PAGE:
Uta Barth’s simultaneous shows at the CAM and Lawing Gallery present a comprehensive retrospective of her work for the past ten years. The two shows are complementary; the five painting/photo pieces from 1991-94 at Lawing exactly fill the gap in the CAM’s Between Places.
Barth’s pre-1995 work, like Untitled #16 at Lawing tries desperately to combine photography and painting via multipart collages of photos and painted panels. Both the surface of the paintings and the subjects of the photographs are subdued in an attempt to merge them which never quite comes off, but which ultimately forms the base of her later photo work.
Barth’s best (and best known) work begins immediately after she threw out the paintings and concentrated on the blurred photos she is mostly known for. In the Ground series, beginning in 1994, modest scale panels show fuzzy slices of bare interiors: a curtain, bookshelves, a lamp. The Field series takes us outdoors; Field #3 is one of her best: some indistinct blurs are recognizably a car, streetlights and trees, but others remain a mystery, hovering exactly at the edge of recognition. The piece flip-flops from atmospheric, moody abstraction to street scene and back, endlessly.
Much of the talk about Barth’s work centers on its relation to painting, but who cares? Abstract photos are nothing new; Edward Weston and Man Ray were doing it in the early 20th century. What’s important about Barth’s images is their sense of isolation and melancholia. In the Ground series, the blurring stands as a physical screen between the viewer and the subject of the photo. Some of the Nowhere Near images take this a bit too literally, with actual windowpanes (some with raindrops!) dividing the space between the camera and an outside world where it’s always a rainy day, generating a sense of longing appropriate for a novel by one of the Brontë sisters.
Barth’s photos are a view of earth after the neutron bomb or the rapture: everything intact, but no people, just places where people used to be, as in the airless water tower photos of Bernd and Hilla Becher, or the anonymous industrial interiors of Andreas Gursky. By removing specific locations and characters, Barth’s works present a universalized space on which we can project our own loneliness. Barth’s genius is in using self-conscious, formal composition as an antidote for sentimentality. This is best illustrated in the rare cases where it fails: in Untitled, from Nowhere Near (nw 8), a tiny biplane hangs in a window as if flying into the immense stormy sky outside, charging the piece with drama which even a grid of abstract, almost constructivist black bars can’t restrain. The tiny dark plane is hidden on purpose; at the moment of recognition, its presence changes the piece from a geometric exercise to Amelia Earhart‘s last flight. Usually Barth is right on; In Untitled (98.1) a quaint white cottage is de-kitched without losing its nostalgia through blurring and repetition.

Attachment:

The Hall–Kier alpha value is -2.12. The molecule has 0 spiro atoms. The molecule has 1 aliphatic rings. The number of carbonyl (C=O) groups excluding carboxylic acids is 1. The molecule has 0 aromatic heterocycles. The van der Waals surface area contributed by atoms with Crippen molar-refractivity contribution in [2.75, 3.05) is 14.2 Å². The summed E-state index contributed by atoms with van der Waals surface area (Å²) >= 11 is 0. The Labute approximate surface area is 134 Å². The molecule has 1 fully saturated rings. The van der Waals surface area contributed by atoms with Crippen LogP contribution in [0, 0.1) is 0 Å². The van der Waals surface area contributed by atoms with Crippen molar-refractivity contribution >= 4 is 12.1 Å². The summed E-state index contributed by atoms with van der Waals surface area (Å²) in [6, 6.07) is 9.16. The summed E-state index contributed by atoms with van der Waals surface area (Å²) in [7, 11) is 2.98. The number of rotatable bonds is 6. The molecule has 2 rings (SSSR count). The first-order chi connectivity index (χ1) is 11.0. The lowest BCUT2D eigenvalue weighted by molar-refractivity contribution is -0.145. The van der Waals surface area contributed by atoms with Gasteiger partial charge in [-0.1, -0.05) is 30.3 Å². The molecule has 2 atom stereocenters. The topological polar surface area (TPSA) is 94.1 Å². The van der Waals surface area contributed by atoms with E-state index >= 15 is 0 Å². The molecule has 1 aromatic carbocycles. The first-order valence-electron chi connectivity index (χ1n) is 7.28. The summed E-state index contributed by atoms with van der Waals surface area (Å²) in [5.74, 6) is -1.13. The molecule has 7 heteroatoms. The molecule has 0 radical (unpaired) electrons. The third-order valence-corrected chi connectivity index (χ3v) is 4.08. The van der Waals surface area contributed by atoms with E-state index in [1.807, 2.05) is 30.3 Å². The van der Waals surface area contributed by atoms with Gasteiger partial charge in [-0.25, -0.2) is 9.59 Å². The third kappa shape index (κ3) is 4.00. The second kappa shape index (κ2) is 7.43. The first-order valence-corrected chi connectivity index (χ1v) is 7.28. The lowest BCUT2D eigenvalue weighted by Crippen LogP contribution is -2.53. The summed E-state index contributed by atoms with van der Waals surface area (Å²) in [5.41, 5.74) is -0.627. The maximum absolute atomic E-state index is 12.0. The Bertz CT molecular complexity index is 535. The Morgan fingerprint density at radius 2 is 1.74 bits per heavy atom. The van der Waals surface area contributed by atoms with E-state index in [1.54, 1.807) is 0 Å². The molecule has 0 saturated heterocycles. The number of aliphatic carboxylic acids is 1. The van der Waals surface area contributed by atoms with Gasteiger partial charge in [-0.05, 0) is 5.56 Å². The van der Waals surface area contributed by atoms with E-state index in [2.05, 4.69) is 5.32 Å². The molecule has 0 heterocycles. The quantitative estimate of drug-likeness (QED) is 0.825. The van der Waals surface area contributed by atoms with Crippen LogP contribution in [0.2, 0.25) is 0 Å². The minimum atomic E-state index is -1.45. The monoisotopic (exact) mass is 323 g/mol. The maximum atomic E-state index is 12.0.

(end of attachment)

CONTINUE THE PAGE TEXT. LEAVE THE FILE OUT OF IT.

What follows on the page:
In her most recent series, the . . .and in time pictures, Barth warms up, replacing the cool palette of her earlier works with a bland, pleasant, yellow and gray interior. Here time, not space, is abstracted, as rectangles of yellow sunlight slide across carpet and walls. The comparatively traditional alienation of the Ground and Field photographs is replaced by a subtle, pleasant, middle-aged tedium.
Photographing nothing is popular with contemporary artists: the CAM itself has shown Hiroshi Sugimoto‘s Zen seascapes and Andres Serrano‘s milk and blood monochromes. Partly these artists are continuing the attempt to free photography from its overriding preoccupation with imagery and narrative. Partly they are taking advantage of the relatively recent art world acceptance of photos with the scale and impact of paintings.
All imges courtesy the artist, CAM and Lawing Gallery
Bill Davenport is an artist and writer and was one of the first contributors to Glasstire.
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